Over the years of the NFL’s existence, the size of a roster has gradually increased. In the 1920s, when most players participated on both sides of the ball, just 16 players were active for each team. Gameday rosters now sit at 46 players, with the most recent increase coming with the 2011 collective bargaining agreement, but that number appears set to increase with the new CBA that is currently under negotiation.
According to a breakdown of the major tenets of the proposed CBA on ESPN, the active gameday roster would increase from 46 to 48 players if the agreement is ratified. Interestingly, however, there is a stipulation in place that one of these two additional players on the gameday roster must be an offensive lineman. Given that teams may activate any number of players at any position at present — the “emergency quarterback” rule was eliminated in 2011 when the gameday roster increased from 45 to 46 — it remains to be seen how exactly this would be implemented.
As for the overall active roster, ESPN reports that the total number of players eligible will increase by two from 53 to 55, similar to the expansion of gameday rosters. As above, however, there is a caveat: the players taking up these two expanded spots must come from the team’s practice squad, a group that will expand to 12 players immediately and 14 in 2022. This gives more players the chance to stay with an NFL team throughout the season, and those players will get added benefits like a retirement plan and a higher weekly salary.
In terms of the roster mechanics of this change, the most likely way this setup would work is for teams to set up normal 53-man rosters coming out of training camp before signing their practice squads. The team would then designate a pair of practice squad players to be the additional two on the active roster sometime during week one, likely earning a league-minimum game check for every week spent on the 55.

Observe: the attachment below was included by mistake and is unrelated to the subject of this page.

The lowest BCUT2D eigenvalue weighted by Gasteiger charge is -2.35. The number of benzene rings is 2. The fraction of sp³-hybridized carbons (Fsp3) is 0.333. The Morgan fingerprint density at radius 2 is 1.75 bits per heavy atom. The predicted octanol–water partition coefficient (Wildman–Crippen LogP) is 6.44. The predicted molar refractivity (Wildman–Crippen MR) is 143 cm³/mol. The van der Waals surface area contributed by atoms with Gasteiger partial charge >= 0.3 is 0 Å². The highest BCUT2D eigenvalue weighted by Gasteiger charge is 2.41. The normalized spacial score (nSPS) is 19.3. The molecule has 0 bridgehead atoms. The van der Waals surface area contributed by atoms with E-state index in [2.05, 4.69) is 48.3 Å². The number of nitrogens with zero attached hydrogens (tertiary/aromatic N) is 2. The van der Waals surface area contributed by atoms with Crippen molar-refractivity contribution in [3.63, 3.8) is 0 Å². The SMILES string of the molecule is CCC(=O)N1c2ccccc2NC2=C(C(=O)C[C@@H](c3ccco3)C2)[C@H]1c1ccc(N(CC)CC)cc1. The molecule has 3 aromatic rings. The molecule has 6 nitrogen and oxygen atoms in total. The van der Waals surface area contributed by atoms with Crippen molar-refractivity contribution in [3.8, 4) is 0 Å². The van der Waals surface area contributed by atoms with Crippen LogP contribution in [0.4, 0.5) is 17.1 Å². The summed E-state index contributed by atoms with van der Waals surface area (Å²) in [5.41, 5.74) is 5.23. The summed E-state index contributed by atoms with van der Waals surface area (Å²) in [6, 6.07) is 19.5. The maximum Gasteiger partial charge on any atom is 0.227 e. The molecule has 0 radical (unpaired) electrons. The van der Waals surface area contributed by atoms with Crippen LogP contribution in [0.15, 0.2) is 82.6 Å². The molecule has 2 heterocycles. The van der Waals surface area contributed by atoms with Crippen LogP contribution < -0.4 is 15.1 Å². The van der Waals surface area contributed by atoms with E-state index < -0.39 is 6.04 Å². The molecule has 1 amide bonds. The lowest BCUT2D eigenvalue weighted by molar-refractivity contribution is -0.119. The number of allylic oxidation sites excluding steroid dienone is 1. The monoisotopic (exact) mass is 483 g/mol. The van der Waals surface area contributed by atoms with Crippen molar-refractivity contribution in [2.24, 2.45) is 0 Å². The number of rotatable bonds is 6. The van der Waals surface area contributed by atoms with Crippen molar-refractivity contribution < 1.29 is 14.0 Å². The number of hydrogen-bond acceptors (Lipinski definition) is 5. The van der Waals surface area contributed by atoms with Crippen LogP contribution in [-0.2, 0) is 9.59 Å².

Players should be able to retain that status consecutively, but teams will get added flexibility by sending one of these players to the practice squad twice in a single season before requiring them to be subject to waivers first. This appears to be a concept borrowed from Major League Baseball; MLB teams typically get three minor league options on a player before he must be subject to waivers in order to be sent down to the minors.
Ultimately, these roster rules tweaks will offer more players the opportunity to practice with NFL teams — in other words, there are more jobs to go around. For the teams, this gives them added flexibility on gamedays and in overall roster construction during the season. Given that much of the NFL’s player base still works under league minimum contracts and is subject to significant turnover, these added benefits for bottom-of-the-roster players should be a positive for the majority of those who will be voting on the CBA soon.